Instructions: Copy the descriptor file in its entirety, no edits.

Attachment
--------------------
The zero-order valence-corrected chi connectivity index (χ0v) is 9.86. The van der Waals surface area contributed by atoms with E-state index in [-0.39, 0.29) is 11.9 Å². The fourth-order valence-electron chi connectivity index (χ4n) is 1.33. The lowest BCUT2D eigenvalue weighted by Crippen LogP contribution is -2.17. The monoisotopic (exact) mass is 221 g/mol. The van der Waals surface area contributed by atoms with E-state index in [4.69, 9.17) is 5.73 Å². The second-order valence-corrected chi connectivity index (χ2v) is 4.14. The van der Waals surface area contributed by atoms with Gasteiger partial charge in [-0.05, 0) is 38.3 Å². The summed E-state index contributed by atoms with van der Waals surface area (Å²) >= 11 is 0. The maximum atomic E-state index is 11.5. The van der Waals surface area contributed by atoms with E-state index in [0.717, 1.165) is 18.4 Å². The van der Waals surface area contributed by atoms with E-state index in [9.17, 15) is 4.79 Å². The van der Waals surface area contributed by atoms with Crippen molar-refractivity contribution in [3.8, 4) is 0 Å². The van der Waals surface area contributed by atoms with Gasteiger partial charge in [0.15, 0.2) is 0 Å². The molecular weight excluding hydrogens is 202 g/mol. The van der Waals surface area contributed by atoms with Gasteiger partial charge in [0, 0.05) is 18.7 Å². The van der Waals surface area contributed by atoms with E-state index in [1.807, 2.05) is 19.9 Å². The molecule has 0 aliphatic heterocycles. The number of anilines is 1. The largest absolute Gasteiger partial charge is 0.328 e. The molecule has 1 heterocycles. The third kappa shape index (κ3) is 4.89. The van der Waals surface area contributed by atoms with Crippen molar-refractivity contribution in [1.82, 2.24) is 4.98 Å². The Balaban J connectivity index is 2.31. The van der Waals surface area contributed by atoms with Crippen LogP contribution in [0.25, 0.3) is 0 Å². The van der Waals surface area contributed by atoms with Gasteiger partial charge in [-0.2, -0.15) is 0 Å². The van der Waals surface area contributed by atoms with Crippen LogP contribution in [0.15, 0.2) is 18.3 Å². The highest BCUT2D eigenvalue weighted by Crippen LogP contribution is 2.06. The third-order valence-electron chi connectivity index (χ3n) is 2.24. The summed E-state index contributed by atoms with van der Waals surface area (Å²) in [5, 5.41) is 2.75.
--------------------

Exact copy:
The zero-order valence-corrected chi connectivity index (χ0v) is 9.86. The van der Waals surface area contributed by atoms with E-state index in [-0.39, 0.29) is 11.9 Å². The fourth-order valence-electron chi connectivity index (χ4n) is 1.33. The lowest BCUT2D eigenvalue weighted by Crippen LogP contribution is -2.17. The monoisotopic (exact) mass is 221 g/mol. The van der Waals surface area contributed by atoms with E-state index in [4.69, 9.17) is 5.73 Å². The second-order valence-corrected chi connectivity index (χ2v) is 4.14. The van der Waals surface area contributed by atoms with Gasteiger partial charge in [-0.05, 0) is 38.3 Å². The summed E-state index contributed by atoms with van der Waals surface area (Å²) >= 11 is 0. The maximum atomic E-state index is 11.5. The van der Waals surface area contributed by atoms with E-state index in [0.717, 1.165) is 18.4 Å². The van der Waals surface area contributed by atoms with E-state index in [9.17, 15) is 4.79 Å². The van der Waals surface area contributed by atoms with Crippen molar-refractivity contribution in [3.8, 4) is 0 Å². The van der Waals surface area contributed by atoms with Gasteiger partial charge in [0.15, 0.2) is 0 Å². The molecular weight excluding hydrogens is 202 g/mol. The van der Waals surface area contributed by atoms with Gasteiger partial charge in [0, 0.05) is 18.7 Å². The van der Waals surface area contributed by atoms with E-state index in [1.807, 2.05) is 19.9 Å². The molecule has 0 aliphatic heterocycles. The number of anilines is 1. The largest absolute Gasteiger partial charge is 0.328 e. The molecule has 1 heterocycles. The third kappa shape index (κ3) is 4.89. The van der Waals surface area contributed by atoms with Crippen molar-refractivity contribution in [1.82, 2.24) is 4.98 Å². The Balaban J connectivity index is 2.31. The van der Waals surface area contributed by atoms with Crippen LogP contribution in [0.25, 0.3) is 0 Å². The van der Waals surface area contributed by atoms with Gasteiger partial charge in [-0.2, -0.15) is 0 Å². The van der Waals surface area contributed by atoms with Crippen LogP contribution in [0.15, 0.2) is 18.3 Å². The highest BCUT2D eigenvalue weighted by Crippen LogP contribution is 2.06. The third-order valence-electron chi connectivity index (χ3n) is 2.24. The summed E-state index contributed by atoms with van der Waals surface area (Å²) in [5, 5.41) is 2.75.